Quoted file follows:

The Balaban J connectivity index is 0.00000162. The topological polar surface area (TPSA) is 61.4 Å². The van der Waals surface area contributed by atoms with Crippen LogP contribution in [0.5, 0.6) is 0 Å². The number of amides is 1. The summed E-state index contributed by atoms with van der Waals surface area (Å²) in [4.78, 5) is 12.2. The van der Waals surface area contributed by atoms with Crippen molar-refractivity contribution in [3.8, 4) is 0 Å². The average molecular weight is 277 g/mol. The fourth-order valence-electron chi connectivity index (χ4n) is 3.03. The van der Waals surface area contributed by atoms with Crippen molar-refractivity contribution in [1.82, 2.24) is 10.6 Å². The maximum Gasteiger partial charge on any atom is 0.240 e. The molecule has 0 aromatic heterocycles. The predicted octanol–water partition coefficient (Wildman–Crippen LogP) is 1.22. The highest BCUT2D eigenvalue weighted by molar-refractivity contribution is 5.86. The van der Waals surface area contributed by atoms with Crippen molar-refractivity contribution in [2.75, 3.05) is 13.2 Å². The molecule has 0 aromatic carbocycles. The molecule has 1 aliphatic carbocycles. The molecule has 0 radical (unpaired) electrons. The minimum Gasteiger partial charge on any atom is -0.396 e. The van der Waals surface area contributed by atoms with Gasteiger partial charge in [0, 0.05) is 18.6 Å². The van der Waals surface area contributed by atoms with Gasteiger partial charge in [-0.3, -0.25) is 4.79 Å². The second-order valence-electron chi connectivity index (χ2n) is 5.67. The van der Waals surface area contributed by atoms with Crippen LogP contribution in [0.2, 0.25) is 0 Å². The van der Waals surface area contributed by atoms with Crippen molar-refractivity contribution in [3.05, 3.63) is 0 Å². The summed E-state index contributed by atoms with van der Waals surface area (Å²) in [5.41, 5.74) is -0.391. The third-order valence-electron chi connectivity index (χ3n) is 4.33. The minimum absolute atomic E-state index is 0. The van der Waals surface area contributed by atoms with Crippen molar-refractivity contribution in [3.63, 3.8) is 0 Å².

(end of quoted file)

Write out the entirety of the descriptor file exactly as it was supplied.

The Balaban J connectivity index is 0.00000162. The topological polar surface area (TPSA) is 61.4 Å². The van der Waals surface area contributed by atoms with Crippen LogP contribution in [0.5, 0.6) is 0 Å². The number of amides is 1. The summed E-state index contributed by atoms with van der Waals surface area (Å²) in [4.78, 5) is 12.2. The van der Waals surface area contributed by atoms with Crippen molar-refractivity contribution in [3.8, 4) is 0 Å². The average molecular weight is 277 g/mol. The fourth-order valence-electron chi connectivity index (χ4n) is 3.03. The van der Waals surface area contributed by atoms with Crippen molar-refractivity contribution in [1.82, 2.24) is 10.6 Å². The maximum Gasteiger partial charge on any atom is 0.240 e. The molecule has 0 aromatic heterocycles. The predicted octanol–water partition coefficient (Wildman–Crippen LogP) is 1.22. The highest BCUT2D eigenvalue weighted by molar-refractivity contribution is 5.86. The van der Waals surface area contributed by atoms with Crippen molar-refractivity contribution in [2.75, 3.05) is 13.2 Å². The molecule has 0 aromatic carbocycles. The molecule has 1 aliphatic carbocycles. The molecule has 0 radical (unpaired) electrons. The minimum Gasteiger partial charge on any atom is -0.396 e. The van der Waals surface area contributed by atoms with Gasteiger partial charge in [0, 0.05) is 18.6 Å². The van der Waals surface area contributed by atoms with Gasteiger partial charge in [-0.3, -0.25) is 4.79 Å². The second-order valence-electron chi connectivity index (χ2n) is 5.67. The van der Waals surface area contributed by atoms with Crippen LogP contribution in [0.2, 0.25) is 0 Å². The van der Waals surface area contributed by atoms with Crippen molar-refractivity contribution in [3.05, 3.63) is 0 Å². The summed E-state index contributed by atoms with van der Waals surface area (Å²) in [5.41, 5.74) is -0.391. The third-order valence-electron chi connectivity index (χ3n) is 4.33. The minimum absolute atomic E-state index is 0. The van der Waals surface area contributed by atoms with Crippen molar-refractivity contribution in [3.63, 3.8) is 0 Å².